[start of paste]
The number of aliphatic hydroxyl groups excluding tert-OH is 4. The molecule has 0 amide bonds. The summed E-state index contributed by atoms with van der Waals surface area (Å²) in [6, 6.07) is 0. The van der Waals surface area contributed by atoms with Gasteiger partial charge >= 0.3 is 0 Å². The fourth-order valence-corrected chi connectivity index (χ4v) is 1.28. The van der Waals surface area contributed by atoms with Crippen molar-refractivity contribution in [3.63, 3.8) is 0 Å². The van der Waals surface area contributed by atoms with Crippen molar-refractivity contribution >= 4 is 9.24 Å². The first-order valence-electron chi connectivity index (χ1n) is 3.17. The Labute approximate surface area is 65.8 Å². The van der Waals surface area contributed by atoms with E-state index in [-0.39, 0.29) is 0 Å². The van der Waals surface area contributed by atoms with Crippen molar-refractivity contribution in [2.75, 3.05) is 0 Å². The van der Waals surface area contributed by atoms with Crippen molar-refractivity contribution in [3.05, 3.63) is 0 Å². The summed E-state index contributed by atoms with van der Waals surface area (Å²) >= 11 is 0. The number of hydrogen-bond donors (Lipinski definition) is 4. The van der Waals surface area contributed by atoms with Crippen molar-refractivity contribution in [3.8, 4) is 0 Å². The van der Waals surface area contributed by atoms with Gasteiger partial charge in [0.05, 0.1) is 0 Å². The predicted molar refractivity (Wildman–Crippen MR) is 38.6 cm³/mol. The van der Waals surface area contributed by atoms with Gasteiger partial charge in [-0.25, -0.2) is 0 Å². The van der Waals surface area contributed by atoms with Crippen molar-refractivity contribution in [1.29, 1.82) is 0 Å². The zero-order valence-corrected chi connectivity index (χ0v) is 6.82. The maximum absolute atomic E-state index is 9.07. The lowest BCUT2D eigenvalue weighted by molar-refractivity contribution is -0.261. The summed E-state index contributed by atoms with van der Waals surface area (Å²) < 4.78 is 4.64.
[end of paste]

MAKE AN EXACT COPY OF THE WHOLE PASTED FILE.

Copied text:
The number of aliphatic hydroxyl groups excluding tert-OH is 4. The molecule has 0 amide bonds. The summed E-state index contributed by atoms with van der Waals surface area (Å²) in [6, 6.07) is 0. The van der Waals surface area contributed by atoms with Gasteiger partial charge >= 0.3 is 0 Å². The fourth-order valence-corrected chi connectivity index (χ4v) is 1.28. The van der Waals surface area contributed by atoms with Crippen molar-refractivity contribution in [3.63, 3.8) is 0 Å². The van der Waals surface area contributed by atoms with Crippen molar-refractivity contribution >= 4 is 9.24 Å². The first-order valence-electron chi connectivity index (χ1n) is 3.17. The Labute approximate surface area is 65.8 Å². The van der Waals surface area contributed by atoms with E-state index in [-0.39, 0.29) is 0 Å². The van der Waals surface area contributed by atoms with Crippen molar-refractivity contribution in [2.75, 3.05) is 0 Å². The van der Waals surface area contributed by atoms with Crippen molar-refractivity contribution in [3.05, 3.63) is 0 Å². The summed E-state index contributed by atoms with van der Waals surface area (Å²) >= 11 is 0. The number of hydrogen-bond donors (Lipinski definition) is 4. The van der Waals surface area contributed by atoms with Crippen molar-refractivity contribution in [3.8, 4) is 0 Å². The van der Waals surface area contributed by atoms with Gasteiger partial charge in [0.05, 0.1) is 0 Å². The predicted molar refractivity (Wildman–Crippen MR) is 38.6 cm³/mol. The van der Waals surface area contributed by atoms with Gasteiger partial charge in [-0.25, -0.2) is 0 Å². The van der Waals surface area contributed by atoms with Crippen molar-refractivity contribution in [1.29, 1.82) is 0 Å². The zero-order valence-corrected chi connectivity index (χ0v) is 6.82. The maximum absolute atomic E-state index is 9.07. The lowest BCUT2D eigenvalue weighted by molar-refractivity contribution is -0.261. The summed E-state index contributed by atoms with van der Waals surface area (Å²) < 4.78 is 4.64.